Since Saturday evening, when former President Trump’s surprise endorsement rocked the U.S. Senate primary, North Carolina Republicans have been left to deal with the fallout.
Here is a roundup of coverage on the messy “GOP fight” raging in North Carolina.
Axios Charlotte: “Trump’s endorsement of Budd gives shape to a primary that will say a lot about the future of the Republican Party”
Associated Press: “Look no further for evidence of the GOP’s muddled governing agenda than battleground North Carolina, where party leaders packed into a convention hall Saturday night to cheer former President Donald Trump. Even with a high-stakes U.S. Senate election looming, the Republicans there were united not by any consistent set of conservative policies or principles, but by Trump’s groundless grievances about the 2020 election and his attacks against critics in both parties”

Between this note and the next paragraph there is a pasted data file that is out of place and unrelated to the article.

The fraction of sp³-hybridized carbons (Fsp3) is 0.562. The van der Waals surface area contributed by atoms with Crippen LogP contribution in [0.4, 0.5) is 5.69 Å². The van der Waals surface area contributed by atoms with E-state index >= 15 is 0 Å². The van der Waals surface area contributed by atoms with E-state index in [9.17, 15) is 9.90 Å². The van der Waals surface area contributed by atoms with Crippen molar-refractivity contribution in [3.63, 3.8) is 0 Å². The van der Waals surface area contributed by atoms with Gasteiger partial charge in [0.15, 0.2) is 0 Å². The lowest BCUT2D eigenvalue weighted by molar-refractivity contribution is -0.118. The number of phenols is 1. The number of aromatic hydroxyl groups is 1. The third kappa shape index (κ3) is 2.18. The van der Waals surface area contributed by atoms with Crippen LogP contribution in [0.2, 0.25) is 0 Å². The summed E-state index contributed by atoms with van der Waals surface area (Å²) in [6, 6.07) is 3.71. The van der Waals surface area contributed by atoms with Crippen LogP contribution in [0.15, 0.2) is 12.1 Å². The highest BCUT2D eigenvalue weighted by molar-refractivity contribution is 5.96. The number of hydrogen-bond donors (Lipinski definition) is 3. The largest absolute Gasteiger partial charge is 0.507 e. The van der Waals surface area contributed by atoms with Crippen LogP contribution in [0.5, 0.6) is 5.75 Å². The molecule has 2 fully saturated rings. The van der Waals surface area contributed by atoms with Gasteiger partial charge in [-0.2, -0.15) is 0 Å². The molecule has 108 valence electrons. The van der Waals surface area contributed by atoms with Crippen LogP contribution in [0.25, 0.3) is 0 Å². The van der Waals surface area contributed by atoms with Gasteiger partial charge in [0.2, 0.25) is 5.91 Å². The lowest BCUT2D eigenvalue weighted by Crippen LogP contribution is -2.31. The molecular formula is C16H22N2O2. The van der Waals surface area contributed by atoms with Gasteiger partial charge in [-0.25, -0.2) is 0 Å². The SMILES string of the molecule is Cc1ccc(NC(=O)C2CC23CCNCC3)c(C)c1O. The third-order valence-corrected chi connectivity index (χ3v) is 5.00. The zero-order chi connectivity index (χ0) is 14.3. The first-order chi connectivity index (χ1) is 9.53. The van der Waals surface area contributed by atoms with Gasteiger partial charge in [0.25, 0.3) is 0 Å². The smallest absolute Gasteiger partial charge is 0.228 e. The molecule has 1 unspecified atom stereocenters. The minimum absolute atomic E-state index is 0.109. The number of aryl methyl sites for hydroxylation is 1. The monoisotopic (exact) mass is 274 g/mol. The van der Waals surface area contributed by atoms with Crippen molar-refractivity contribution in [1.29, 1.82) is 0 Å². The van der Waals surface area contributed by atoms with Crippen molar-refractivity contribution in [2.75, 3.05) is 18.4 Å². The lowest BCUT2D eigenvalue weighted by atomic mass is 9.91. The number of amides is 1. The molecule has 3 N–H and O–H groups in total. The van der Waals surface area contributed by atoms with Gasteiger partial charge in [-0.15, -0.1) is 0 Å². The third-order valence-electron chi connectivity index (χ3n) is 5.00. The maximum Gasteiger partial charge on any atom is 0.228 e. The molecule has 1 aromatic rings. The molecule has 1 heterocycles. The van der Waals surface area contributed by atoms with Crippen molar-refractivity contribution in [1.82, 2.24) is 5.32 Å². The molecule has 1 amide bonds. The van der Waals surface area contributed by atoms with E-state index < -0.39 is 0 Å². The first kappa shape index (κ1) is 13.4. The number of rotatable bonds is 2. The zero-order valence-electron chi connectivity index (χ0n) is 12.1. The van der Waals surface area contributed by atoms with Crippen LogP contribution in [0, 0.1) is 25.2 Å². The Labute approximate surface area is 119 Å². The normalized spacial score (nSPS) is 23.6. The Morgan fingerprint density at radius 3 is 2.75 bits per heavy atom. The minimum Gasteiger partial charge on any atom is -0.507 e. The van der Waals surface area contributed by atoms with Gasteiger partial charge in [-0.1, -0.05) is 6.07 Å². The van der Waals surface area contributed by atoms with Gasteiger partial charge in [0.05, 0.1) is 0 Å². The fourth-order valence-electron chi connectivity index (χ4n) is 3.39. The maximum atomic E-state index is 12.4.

Associated Press: “Trump announced his endorsement of loyalist Rep. Ted Budd in the crowded Republican primary, adding a slap at former Gov. Pat McCrory, who has been critical of Trump’s falsehoods about the 2020 election. ‘You can’t pick people who have already lost two races and do not stand for our values,’ Trump said.”
CNN: “Trump’s endorsement of Budd, which came minutes after Lara Trump announced she would not be entering the primary field, appeared to catch some of his primary opponents in the audience by surprise. While the former President praised Budd from the stage, former North Carolina Gov. Pat McCrory — who is also running in the GOP primary — sat stone-faced at a table in the crowd…”
News & Observer: “Trump made veiled comments that appeared to be about the other top-tier candidates — McCrory and Walker. ‘You can’t pick people who have already lost two races,’ Trump said…”
Politics NC: “Donald Trump sure does love to make news. Giving his first public speech since ignominiously exiting the national stage in January, the former president electrified North Carolina politics…Donald Trump’s behavior last weekend put North Carolina Democrats in a better position to win a U.S. Senate race for the first time since 2008.”